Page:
A State Assessment Family Night That's For the Birds!
- Grades: 1–2, 3–5, 6–8
Are you looking for a way to send your students off to state assessments ready to do their best? Would you like a fun approach to remind parents of good test taking tips they can use to help their children be prepared? Everyone likes a game of “Angry Birds!” Here is an idea that is sure to attract and excite!
Families arrive, sign in, and find a place to sit.
The Parent Involvement Team welcomes the families to "Angry Birds" Assessment Night and the instructional coach and teachers give a presentation about the upcoming State Assessments and answer questions.
“Angry Birds” games are distributed and instructions are given. Players set up a cup tower and put pom pom pigs on it. They each choose a game marker, place it on start, and then take turns rolling the dice and moving their game marker on the game board. When a player lands on a square with a bird, they choose a math problem card and read it aloud. The player finds the answer to the problem and, if it's correct, they get to catapult the angry birds into the tower. The players take turns until someone reaches the last box on the game board.
Let families play the game together for at least 20 to 30 minutes. Refreshments can be served during this time, also.
The “Tower of State Assessment Fears and Misconceptions” is the culminating event of the evening. A teacher asks questions about good test-taking practices to students (and parents!) who would like a chance to knock down the tower. If they answer correctly they are given a ball and get in line in front of the tower. When the questions are all answered, let everyone in line take a turn at knocking down the tower.
Cover assorted empty boxes with paper and gather objects to use for the big tower.
Advertise early and play up the "Angry Bird" theme. State Assessment Night never sounds like a lot of fun so let them know this will be different!
Find and make copies of practice tests on different colors of paper for each grade level. Cut them into individual test items to use as game cards.
Gather supplies and make the "Angry Bird" games. Glue googly eyes and felt features on pigs and birds. Make catapult by hot gluing popsicle sticks together. Make a V from two popsicle sticks. Double the sticks on the handle and place the bottom of the V, that forms the top of the catapult, between the two sticks. Stretch part of a large rubber band across the V and hot glue it to both sides of the V. Wrap the ends of the rubber band around the stick and hot glue it. Glue the bottle cap in the middle of the rubber band. Place the game into a baggy. Make at least one game per family that you are expecting, plus a few extras.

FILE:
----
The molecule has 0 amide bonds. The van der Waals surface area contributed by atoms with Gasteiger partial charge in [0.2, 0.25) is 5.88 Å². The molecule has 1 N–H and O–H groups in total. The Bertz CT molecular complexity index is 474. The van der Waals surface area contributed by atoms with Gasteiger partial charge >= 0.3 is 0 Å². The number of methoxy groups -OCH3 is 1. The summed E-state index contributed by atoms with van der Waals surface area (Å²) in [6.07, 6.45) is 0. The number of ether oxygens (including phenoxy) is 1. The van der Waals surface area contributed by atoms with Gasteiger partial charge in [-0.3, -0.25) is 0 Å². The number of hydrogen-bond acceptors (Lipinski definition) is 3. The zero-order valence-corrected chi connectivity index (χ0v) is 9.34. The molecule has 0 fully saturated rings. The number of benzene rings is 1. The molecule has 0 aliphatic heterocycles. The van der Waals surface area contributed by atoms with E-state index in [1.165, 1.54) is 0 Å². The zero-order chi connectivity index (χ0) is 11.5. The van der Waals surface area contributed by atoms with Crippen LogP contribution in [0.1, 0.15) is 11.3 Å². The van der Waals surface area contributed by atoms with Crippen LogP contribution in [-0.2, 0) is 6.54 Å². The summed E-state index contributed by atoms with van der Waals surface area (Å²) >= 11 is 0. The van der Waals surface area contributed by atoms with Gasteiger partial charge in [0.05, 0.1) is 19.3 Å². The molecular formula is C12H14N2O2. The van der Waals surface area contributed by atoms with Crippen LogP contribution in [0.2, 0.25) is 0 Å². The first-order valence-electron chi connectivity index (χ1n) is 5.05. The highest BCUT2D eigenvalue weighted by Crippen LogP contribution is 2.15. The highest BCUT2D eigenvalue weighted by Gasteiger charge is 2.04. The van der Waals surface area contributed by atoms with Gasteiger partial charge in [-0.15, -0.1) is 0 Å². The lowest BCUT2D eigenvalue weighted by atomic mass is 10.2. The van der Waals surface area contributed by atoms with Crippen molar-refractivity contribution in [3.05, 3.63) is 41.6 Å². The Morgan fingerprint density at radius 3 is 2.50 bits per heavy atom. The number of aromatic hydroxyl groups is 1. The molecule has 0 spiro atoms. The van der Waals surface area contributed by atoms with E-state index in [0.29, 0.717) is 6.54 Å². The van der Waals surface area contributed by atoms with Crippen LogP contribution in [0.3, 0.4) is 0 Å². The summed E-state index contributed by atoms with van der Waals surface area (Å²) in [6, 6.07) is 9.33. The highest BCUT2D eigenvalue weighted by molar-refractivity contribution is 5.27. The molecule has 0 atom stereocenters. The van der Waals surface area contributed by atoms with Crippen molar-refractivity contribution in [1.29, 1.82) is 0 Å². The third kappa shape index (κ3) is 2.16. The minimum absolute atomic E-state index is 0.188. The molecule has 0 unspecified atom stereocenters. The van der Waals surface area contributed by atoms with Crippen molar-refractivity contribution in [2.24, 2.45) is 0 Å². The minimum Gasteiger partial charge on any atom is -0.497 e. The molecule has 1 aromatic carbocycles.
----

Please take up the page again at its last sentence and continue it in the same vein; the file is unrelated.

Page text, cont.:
What You Need:
Game - Supplies per game
- six small cups
- three small green pom-poms for pigs and one yellow, blue, red for birds
- 12 googly eyes
- small scraps of felt in assorted colors for bird and pig features
- thick rubber band
- four popsicle sticks
- one bottle cap
- four small erasers to use for game pieces
- game instruction sheet
- one die
- one gallon baggy
- hot glue
- test item cards
- answer sheets
- folder to hide answer sheets
- paper or cardstock game board (click on image to right - this was put together by one of our paras, April Curry)
- assorted empty cardboard boxes
- craft paper to cover boxes
- spools, crates, or other object s to add to the tower
- round, green balloons
- green paper for pig faces
- hot glue
- tennis balls or large pom-pom balls
- test tips for parents to take home
- sign-in sheets
- paper and pencils to work problems
There were smiles all around as families packed up their "Angry Birds" games to take home at the end of the event. Every time we get that reaction from parents who have taken the time to come to school in the evening, it helps to ensure good turn-outs at future events.
Parents asked good questions, saw several examples of State Assessment items, and got a look at possible Common Core assessment items that might show up in the future.
The testing tip reminders were presented in a fun, non-threatening, way that is sure to engage parents and stick in their minds.
What do you think?
How do you prepare students and their families for the State Assessments?